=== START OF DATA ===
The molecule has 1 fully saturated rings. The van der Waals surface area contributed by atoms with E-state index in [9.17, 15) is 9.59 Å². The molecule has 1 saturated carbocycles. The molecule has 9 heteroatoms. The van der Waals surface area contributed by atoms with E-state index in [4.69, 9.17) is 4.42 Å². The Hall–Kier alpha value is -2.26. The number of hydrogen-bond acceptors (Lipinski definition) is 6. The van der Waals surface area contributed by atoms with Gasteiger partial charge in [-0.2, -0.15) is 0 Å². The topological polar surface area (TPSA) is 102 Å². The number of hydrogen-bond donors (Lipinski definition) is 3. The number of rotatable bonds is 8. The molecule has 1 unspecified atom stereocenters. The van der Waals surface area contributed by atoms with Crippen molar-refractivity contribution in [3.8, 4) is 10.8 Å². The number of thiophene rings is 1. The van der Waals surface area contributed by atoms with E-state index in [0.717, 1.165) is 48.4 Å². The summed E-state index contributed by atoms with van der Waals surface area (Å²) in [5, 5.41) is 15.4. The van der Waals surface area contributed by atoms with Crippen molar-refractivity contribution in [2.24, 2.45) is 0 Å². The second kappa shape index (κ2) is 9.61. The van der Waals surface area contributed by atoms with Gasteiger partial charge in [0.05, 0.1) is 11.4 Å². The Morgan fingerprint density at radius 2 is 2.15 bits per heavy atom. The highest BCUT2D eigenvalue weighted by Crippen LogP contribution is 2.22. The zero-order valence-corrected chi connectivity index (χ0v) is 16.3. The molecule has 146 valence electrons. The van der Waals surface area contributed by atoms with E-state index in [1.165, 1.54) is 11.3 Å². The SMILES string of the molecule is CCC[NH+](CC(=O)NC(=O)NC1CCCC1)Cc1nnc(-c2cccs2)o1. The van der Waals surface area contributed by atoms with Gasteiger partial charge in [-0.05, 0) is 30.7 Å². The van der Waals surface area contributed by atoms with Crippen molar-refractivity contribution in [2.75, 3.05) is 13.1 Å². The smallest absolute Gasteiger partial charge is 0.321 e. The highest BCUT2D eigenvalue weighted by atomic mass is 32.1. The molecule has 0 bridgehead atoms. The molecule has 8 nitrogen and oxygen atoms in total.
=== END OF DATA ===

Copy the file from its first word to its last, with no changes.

The molecule has 1 fully saturated rings. The van der Waals surface area contributed by atoms with E-state index in [9.17, 15) is 9.59 Å². The molecule has 1 saturated carbocycles. The molecule has 9 heteroatoms. The van der Waals surface area contributed by atoms with E-state index in [4.69, 9.17) is 4.42 Å². The Hall–Kier alpha value is -2.26. The number of hydrogen-bond acceptors (Lipinski definition) is 6. The van der Waals surface area contributed by atoms with Gasteiger partial charge in [-0.2, -0.15) is 0 Å². The topological polar surface area (TPSA) is 102 Å². The number of hydrogen-bond donors (Lipinski definition) is 3. The number of rotatable bonds is 8. The molecule has 1 unspecified atom stereocenters. The van der Waals surface area contributed by atoms with Crippen molar-refractivity contribution in [3.8, 4) is 10.8 Å². The number of thiophene rings is 1. The van der Waals surface area contributed by atoms with E-state index in [0.717, 1.165) is 48.4 Å². The summed E-state index contributed by atoms with van der Waals surface area (Å²) in [5, 5.41) is 15.4. The van der Waals surface area contributed by atoms with Crippen molar-refractivity contribution in [2.24, 2.45) is 0 Å². The second kappa shape index (κ2) is 9.61. The van der Waals surface area contributed by atoms with Gasteiger partial charge in [0.05, 0.1) is 11.4 Å². The Morgan fingerprint density at radius 2 is 2.15 bits per heavy atom. The highest BCUT2D eigenvalue weighted by Crippen LogP contribution is 2.22. The zero-order valence-corrected chi connectivity index (χ0v) is 16.3. The molecule has 146 valence electrons. The van der Waals surface area contributed by atoms with E-state index in [1.165, 1.54) is 11.3 Å². The SMILES string of the molecule is CCC[NH+](CC(=O)NC(=O)NC1CCCC1)Cc1nnc(-c2cccs2)o1. The van der Waals surface area contributed by atoms with Gasteiger partial charge in [-0.05, 0) is 30.7 Å². The van der Waals surface area contributed by atoms with Crippen molar-refractivity contribution in [2.75, 3.05) is 13.1 Å². The smallest absolute Gasteiger partial charge is 0.321 e. The highest BCUT2D eigenvalue weighted by atomic mass is 32.1. The molecule has 0 bridgehead atoms. The molecule has 8 nitrogen and oxygen atoms in total.